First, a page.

The Sacramento-area congressman, who previously represented a congressional district in Southern California in the 1970s and 1980s, suggested he can appreciate being shut out of the political conversation, having served in the minority.
Other California Republicans who have voiced support for redistricting reform are Reps. Bill Thomas, Darrell Issa and Devin Nunes — the same three members who were the first to back the recall.
Neither Thomas nor Issa would comment yesterday on the reform effort. Some opponents of redistricting reform say that it’s premature to revisit the issue now, before the 2010 census. Nunes disagreed, saying, “If you believe it’s unfair, then the unfairness has to end today.”
Rep. Zoe Lofgren (D-Calif.), who chairs the state Democratic delegation, said she had had conversations on the House floor with Republican members from her state who were dead set against reform.
Lofgren, like other Democrats, expressed uneasiness with Republican efforts to change the way reapportionment takes place, particularly in light of the Republican-led redistricting of Texas’s electoral map in the last election cycle. That redistricting helped Republicans beat several incumbents, including veterans Martin Frost and Charlie Stenholm.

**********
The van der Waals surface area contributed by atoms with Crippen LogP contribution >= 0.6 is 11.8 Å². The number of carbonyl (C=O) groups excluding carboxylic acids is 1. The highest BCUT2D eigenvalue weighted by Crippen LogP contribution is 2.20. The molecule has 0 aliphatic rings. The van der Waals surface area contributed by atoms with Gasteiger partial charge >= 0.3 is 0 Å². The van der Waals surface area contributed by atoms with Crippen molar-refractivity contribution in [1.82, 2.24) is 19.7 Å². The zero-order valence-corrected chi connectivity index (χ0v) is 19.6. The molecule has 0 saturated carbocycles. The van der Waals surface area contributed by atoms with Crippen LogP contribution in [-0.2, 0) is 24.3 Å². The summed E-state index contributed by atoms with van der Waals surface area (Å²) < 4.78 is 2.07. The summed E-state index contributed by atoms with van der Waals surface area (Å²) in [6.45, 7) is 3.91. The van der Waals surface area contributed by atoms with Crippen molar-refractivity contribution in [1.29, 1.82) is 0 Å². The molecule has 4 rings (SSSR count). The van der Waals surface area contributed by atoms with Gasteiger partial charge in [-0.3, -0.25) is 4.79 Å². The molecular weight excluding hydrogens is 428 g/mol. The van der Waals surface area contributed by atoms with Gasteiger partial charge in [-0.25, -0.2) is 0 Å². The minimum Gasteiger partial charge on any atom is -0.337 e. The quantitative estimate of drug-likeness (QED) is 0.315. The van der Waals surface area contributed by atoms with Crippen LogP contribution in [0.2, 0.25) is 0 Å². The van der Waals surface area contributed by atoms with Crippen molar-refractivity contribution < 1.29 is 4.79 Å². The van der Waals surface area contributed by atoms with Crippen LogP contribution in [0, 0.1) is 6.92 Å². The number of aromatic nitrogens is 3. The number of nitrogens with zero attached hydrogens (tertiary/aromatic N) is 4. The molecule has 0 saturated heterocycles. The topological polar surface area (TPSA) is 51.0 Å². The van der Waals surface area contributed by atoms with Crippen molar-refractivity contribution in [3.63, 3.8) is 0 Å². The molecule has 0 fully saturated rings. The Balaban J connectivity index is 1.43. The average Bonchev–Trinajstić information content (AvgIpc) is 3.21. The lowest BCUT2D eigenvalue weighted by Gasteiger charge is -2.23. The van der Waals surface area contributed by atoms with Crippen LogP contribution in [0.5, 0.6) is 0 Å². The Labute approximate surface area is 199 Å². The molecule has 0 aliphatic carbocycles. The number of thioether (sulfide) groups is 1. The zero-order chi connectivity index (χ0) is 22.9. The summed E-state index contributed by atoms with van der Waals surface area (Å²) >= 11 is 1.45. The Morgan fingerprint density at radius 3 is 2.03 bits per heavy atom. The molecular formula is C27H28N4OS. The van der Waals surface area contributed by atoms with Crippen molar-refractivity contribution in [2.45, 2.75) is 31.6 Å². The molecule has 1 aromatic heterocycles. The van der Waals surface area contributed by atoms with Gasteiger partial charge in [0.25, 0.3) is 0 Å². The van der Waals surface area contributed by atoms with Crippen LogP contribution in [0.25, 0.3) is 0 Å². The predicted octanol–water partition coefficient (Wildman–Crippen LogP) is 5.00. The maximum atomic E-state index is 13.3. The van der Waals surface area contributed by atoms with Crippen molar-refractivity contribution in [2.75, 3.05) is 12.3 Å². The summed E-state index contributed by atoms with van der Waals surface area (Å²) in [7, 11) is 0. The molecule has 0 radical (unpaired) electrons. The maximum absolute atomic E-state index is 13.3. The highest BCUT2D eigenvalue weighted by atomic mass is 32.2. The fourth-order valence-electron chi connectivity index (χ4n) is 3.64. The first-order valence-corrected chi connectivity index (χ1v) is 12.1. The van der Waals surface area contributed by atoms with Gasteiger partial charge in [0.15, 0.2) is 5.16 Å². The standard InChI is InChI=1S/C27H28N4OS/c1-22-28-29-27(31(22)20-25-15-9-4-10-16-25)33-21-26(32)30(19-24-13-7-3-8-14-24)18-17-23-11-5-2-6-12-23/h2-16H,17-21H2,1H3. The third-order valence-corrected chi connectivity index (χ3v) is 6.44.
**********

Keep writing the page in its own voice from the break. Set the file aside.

But Abernathy, the Republican political consultant, suggested that Republicans, not Democrats, are more scared of running in competitive elections. He singled out Dreier and Rep. John Doolittle as those most opposed to changing the status quo. “There are a few members in the delegation who are deathly afraid of running in fair districts,” Abernathy said.
Other GOP members who oppose changing the redistricting process, redistricting-reform supporters said, include Ed Royce and Elton Gallegly. Spokesmen for Royce and Gallegly did not return messages.
Doolittle spokeswoman Laura Blackann said the congressman opposes redistricting reform because it comes “middecade” and threatens conservatives. “This is an effort to make the districts in California more moderate, and the congressman has no interest in watering down the Republican Party,” she said.